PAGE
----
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  1. #41
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    Quote Originally Posted by TVViewer View Post
    Fans of the show will always blame the network when the show is cancelled. The time slot change was promoted for weeks and it was not only highly advertised on Global
    Regardless of promotion, monday 9pm slot was easily won with a CTV simsub of "The Following" and City simsub of 2 Broke Girls, both shows made the Top 30 during april.
    "It's not a rerun if you haven't watched it yet." (© 2010 by TVViewer)
    "Ne jamais s'obstiner avec un épais. Il va vous abaisser à son niveau et vous battre avec l'expérience."

  2. #42
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    Quote Originally Posted by TVViewer View Post
    Exactly, look at their pricing models. It should be pretty obvious that putting shows on iTunes is far more lucrative to a broadcaster than Netflix.

    Not really. iTunes is a pay as you go model and depends on if that user buys that episode or season. If not a lot of users buy that episode or season then they don't end up making much money, unless they raise the prices, plus don't forget that Apple also has a high markup (don't act surprised).

    Netflix, like every other subscription service, distributes its costs across its subscriber base in its price. That $7.99 pays for the license fees & royalties, storage space with Amazon S3, data connections, power, employee costs, plus profits and so on and so forth. Just like dividing up a restaurant bill among all the people at your table.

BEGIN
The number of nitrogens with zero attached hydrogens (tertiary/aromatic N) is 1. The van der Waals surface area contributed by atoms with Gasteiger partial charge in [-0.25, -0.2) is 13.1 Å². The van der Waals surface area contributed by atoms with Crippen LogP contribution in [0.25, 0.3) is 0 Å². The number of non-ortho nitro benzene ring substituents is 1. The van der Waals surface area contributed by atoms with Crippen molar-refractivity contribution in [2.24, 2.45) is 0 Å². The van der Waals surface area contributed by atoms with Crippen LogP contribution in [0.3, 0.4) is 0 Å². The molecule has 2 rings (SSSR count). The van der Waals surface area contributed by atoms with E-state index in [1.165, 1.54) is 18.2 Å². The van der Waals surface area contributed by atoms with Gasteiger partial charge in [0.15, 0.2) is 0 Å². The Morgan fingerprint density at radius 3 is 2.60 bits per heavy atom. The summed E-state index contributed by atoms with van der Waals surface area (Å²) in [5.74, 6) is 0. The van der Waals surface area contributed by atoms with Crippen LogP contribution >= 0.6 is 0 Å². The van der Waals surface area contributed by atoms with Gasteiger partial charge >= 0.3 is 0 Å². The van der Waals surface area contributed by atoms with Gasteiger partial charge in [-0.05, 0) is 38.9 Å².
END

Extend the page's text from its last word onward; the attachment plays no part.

In short, Netflix is a safe and return of income is guaranteed, even if no one watches a episode; where iTunes has a high chance large returns, but can't guarantee any income.


    Quote Originally Posted by TVViewer View Post
    I don't agree with the "This rule is unfair for them but they are vertically integrated so who cares" opinion you seem to have.

    Being vertically integrated (VI) already has its benefits to the company. They can inflate market prices, intimidate competitors, and have no incentive to innovate because why adapt if your customers have no where else to go. I know you pride yourself on the defenders of these companies, but can you at least for once see this from a consumers point-of-view? Haven't you always wounder if your paying more than you should be for your satellite subscription or your ISP subscription? Bell's basic satellite package is $37.95 a/month and Rogers basic package is $38.86 a/month, does that look like they're really competing between each other for your service?
    "And Now for Something Completely Different..." - John Cleese (Monty Python).

  3. #43
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    Innovation doesn't come cheap, so the more market control a company has, the easier it is to justify spending millions of dollars to innovate ... as long as there's at least one major competitor.

    Netflix is far from a safe bet. If nobody watches the content, that just means that the subscribers are not interested in it. Thus, Netflix will be forced to acquire more (often costly) content to keep subscribers happy. The unpopular content eventually gets removed and is eventually replaced with fresher content ... over and over again.